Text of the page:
Every leadership position comes with its own spotlight. As a leader, you’re the one on stage, you make the decisions, you take responsibility for consequences, everyone is watching and waiting for you to take action. The default expectation is that you will do it on your own and everyone else will follow.
But what happens if you decide not to “do leadership” on your own? What if, instead of spinning inside your own head about what to do next then issuing a decree, you instead brought your team in and asked for their input? What if you said, “Hey guys, here is the situation I’m seeing. This is why it’s important. These are the factors I think are relevant. What am I not seeing? What do you think we should do?”
Would involving them undermine your authority? No.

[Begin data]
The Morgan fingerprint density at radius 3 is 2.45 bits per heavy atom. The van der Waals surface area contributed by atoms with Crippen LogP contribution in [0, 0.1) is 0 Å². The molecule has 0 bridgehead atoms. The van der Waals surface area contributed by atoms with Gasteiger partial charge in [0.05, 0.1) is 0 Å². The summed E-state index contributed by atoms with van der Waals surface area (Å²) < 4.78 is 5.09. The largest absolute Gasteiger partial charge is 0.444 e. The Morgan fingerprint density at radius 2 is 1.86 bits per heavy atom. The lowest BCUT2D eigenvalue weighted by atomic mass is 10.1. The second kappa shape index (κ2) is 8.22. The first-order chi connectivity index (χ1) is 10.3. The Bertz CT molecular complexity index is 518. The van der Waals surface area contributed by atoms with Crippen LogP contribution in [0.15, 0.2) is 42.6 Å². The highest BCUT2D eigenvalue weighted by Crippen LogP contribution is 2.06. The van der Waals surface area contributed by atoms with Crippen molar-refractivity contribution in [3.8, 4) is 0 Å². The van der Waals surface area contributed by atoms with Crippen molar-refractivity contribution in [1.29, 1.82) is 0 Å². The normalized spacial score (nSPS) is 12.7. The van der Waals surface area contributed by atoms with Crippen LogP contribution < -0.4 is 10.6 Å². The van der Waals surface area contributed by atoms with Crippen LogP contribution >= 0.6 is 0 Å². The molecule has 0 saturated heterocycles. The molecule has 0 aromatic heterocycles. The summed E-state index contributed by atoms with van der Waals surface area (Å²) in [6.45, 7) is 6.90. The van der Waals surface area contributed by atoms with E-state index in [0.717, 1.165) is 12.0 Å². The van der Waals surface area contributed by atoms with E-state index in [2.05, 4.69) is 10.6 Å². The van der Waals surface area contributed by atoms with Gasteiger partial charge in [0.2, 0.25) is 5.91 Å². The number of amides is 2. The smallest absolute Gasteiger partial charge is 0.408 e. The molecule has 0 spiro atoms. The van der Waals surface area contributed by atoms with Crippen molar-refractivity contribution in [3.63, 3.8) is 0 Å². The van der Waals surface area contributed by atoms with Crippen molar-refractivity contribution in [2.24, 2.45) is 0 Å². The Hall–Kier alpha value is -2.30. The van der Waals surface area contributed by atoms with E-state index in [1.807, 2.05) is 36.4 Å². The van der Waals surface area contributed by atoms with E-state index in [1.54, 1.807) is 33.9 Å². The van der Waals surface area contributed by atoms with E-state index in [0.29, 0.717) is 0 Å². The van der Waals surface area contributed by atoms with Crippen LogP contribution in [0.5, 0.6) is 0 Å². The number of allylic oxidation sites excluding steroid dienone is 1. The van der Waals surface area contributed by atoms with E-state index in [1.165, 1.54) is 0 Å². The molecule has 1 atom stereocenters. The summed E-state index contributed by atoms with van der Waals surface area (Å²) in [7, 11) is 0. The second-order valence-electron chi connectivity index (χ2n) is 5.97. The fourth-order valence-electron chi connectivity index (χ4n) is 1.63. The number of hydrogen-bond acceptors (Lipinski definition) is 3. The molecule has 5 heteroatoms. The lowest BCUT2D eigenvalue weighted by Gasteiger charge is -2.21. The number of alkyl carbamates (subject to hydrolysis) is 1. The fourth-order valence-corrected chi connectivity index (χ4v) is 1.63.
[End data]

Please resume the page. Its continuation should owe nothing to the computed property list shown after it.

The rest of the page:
Would it reveal weakness? No.
Would it take too much time? Not for most of the decisions you face.
On the contrary, when you involve subordinate leaders in the decisions you make, you…
…make them feel valuable and regarded.
…get their buy-in and gain a glimpse of how your impending decision might affect the team.
…reveal their strengths and gaps, which you can note for later development.
…infuse their input, making your decision stronger.
…show them how to lead at the next level.
The notion of the solitary, all-knowing leader is outdated at best. At worst, it is a weak response to the opportunity leaders have to improve the quality of their decisions and develop the team. If leaders can move past the notion that they are the only ones on the stage, the performance will be much better.
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